Sticks and stones may break bones, but words can definitely hurt just as bad, if not worse than some physical altercations. Although we have access to the greatest bank of information ever compiled, we also live in an era where we can say whatever we want to whoever we want under the thick veil of anonymity.
Computers, tablets and predominately cell phones have become the medium by which kids target and are targeting in a multitude of disturbing ways. In fact, according to Dosomething.org, 41 percent of children have been bullied online, and an alarming number have had it happen more than once. Even more startling is the fact that 80 percent of children have been witness to cyberbullying. Although it’s impossible to track how many of this 80 percent did something about it, it’s safe to say that most of them didn’t do much. This leaves parents and leaders responsible to step up and stop this devastating trend. It’s time to teach our kids how to navigate the perils of the online world.
The Dangers of Strangers, Bullies
According to Lifelock, it isn’t just cyberbullies targeting our children. Youth is the fastest growing demographic for identity theft and other online crimes as well. The Internet can be nearly impossible to patrol, and the more unsafe-surfing is done, the more vulnerable children end up being. That doesn’t mean you should stand over your kid’s shoulder the entire time they’re surfing online. It just means that creating a dialog about the dangers of the Internet needs to be on the forefront of your parenting roster when they reach browsing age. A survey by Knowledge Masters found that less than half of parents monitor the sites their children look up. Kids tend to know this and end up treating the Internet like a limitless playground.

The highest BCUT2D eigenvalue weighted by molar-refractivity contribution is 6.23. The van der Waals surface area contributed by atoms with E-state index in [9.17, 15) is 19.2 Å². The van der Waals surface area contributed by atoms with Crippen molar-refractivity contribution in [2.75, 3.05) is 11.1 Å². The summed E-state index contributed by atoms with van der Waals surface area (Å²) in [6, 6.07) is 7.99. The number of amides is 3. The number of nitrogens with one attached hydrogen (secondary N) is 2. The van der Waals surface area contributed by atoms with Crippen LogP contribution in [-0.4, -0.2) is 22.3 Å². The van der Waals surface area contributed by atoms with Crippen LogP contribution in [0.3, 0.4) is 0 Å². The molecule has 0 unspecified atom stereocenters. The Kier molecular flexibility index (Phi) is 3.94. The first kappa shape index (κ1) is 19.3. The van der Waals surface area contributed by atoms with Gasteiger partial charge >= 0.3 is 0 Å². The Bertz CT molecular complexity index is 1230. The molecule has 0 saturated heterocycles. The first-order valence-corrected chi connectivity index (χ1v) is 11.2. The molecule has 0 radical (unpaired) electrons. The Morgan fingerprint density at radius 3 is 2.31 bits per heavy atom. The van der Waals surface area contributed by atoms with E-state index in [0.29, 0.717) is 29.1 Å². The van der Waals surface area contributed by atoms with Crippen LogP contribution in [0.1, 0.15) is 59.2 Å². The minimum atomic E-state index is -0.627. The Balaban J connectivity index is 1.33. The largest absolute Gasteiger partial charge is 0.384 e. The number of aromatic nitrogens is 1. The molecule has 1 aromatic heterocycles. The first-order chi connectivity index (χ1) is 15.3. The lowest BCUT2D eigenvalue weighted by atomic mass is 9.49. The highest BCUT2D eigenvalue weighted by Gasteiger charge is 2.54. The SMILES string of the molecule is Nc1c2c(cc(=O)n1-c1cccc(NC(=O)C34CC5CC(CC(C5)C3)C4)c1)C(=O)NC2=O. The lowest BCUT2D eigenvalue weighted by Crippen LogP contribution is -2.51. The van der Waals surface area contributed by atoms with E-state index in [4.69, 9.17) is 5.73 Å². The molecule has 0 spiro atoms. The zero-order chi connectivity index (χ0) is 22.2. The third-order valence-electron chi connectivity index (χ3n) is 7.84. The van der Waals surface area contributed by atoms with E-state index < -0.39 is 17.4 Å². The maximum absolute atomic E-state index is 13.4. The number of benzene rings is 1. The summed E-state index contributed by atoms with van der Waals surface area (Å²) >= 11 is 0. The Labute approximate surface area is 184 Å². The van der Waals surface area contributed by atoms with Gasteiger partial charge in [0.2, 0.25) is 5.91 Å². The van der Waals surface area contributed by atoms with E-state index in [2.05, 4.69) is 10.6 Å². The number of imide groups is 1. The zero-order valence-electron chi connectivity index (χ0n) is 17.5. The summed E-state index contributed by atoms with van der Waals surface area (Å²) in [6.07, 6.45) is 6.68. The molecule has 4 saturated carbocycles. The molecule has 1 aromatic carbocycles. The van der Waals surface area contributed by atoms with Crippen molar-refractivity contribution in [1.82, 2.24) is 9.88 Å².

Leading By Example
Parents can play the role of the enforcer all they want, but leading by example is just as important. If you find yourself tempted to leave a mean anonymous comment on a blog, or shoot down a stranger for saying something you disagree with online think to yourself whether you would say that to the person in real life. If the answer is no, then don’t. The nature of online communication causes what John Suler, author of The Psychology of Cyberspace, calls disassociative anonymity. This means that you can say whatever you want online without repercussions you can get the same power high many achieve by putting others down, but without having to deal with the nitty-gritty of the effect it has on the other human.
Alleviating the Aftermath
Teaching kids and teens to deflect attacks with humor or strength of character is an important tactic, as is simply ignoring the bully. Although there is no one course of action to take that prevents or softens the blow of a cyberbully, parents can talk to their kids about the importance of character and matching their actions to the character they want to be. The most important things to remember while using the Internet are:
- Be respectful: Don’t say anything you wouldn’t want said to you
- Don’t victimize or generally be mean (if they don’t know what being mean means, you’ve got a whole different book of problems to deal with)
- If you see something, say something
- Stand up for yourself without being a jerk
- Never reveal any personal information online: Assume that the whole school is watching you online that’s a good rule of thumb for monitoring behavior
- Using the Internet is a privilege; it isn’t a birthright, so don’t treat it as such!